Over a decade, treatment success increased, whereas mortality and lost-to-follow-up declined. However, more deaths occurred among smear-negative TB cases, in children and among older patients. Targeted interventions are needed to address high-risk groups for adverse treatment outcomes.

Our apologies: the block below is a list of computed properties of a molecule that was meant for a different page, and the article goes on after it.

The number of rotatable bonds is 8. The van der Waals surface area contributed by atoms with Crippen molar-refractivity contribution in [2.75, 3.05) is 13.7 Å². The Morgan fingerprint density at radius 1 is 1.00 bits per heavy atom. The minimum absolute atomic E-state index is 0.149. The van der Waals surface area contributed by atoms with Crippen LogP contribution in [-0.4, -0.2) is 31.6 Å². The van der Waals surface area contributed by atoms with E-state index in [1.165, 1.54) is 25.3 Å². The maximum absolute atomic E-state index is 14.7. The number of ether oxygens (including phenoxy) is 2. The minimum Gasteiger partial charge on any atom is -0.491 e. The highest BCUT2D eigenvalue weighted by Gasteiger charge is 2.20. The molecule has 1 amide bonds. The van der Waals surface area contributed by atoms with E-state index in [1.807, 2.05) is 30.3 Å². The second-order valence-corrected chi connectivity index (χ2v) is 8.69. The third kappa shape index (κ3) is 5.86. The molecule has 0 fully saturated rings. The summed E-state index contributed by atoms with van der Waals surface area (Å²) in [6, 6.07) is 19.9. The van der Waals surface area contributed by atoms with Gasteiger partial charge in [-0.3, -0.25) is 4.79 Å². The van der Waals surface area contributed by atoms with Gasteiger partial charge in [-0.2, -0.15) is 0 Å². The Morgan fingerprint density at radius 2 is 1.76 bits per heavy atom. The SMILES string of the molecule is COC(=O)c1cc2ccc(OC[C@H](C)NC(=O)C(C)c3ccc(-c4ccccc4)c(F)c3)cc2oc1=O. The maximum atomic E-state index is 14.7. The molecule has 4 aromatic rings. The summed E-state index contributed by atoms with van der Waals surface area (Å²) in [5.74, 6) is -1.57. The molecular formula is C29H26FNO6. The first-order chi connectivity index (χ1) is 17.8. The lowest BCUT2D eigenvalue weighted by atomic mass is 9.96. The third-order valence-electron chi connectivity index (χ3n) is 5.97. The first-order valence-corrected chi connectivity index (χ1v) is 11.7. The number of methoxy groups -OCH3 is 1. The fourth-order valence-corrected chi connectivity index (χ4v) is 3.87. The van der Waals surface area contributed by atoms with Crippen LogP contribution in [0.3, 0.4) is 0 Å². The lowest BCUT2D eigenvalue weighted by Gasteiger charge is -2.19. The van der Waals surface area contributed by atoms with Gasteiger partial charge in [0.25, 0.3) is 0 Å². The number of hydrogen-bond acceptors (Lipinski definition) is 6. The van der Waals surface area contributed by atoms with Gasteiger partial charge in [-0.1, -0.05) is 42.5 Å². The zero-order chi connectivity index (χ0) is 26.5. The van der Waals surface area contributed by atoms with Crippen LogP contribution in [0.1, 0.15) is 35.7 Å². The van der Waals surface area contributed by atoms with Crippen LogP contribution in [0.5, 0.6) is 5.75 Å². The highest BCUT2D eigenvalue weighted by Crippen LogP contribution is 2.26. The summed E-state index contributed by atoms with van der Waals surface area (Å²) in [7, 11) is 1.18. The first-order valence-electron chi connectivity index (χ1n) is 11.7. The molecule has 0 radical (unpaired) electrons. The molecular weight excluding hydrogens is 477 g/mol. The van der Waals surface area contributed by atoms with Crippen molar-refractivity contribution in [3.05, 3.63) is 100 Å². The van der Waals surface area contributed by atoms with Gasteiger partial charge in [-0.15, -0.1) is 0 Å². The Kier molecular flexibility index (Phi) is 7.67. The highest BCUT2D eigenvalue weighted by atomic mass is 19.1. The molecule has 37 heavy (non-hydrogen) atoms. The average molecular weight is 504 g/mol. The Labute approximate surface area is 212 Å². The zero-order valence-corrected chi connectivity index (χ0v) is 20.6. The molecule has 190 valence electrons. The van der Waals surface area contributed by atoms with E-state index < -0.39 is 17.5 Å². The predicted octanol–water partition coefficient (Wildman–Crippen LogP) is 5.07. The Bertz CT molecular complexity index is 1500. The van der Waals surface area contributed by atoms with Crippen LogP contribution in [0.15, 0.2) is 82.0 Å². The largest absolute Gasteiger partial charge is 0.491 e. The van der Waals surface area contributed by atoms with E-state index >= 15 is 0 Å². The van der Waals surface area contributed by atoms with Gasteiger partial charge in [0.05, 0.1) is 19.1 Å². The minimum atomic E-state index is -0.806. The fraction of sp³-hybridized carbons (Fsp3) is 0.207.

The burden of childhood TB is one of the indicators used for assessing the ongoing transmission of the disease within a community. Assessing the case notification and treatment outcome of childhood TB could provide essential evidence to help understand the effectiveness of TB control programmes and the disease burden. Thus, we assessed childhood TB case notification and treatment outcomes over a decade. The mean CNRs for new cases of TB of all forms were 30 per 100,000 children, and no decline was observed in childhood TB cases over a 10-year study period. A community-based active case-finding intervention increased TB case notification in adults and in older children (10-14-year-olds); however, the case notification did not increase among younger children (less than five-years old). This could be explained by inadequate diagnostic facilities for childhood TB despite the community-based intervention, which focuses on symptomatic screening, followed by sputum-smear microscopy and the substantial expansion of TB control services. Better diagnostic facilities and interventions are required to increase case detection, and to improve treatment outcome among younger children.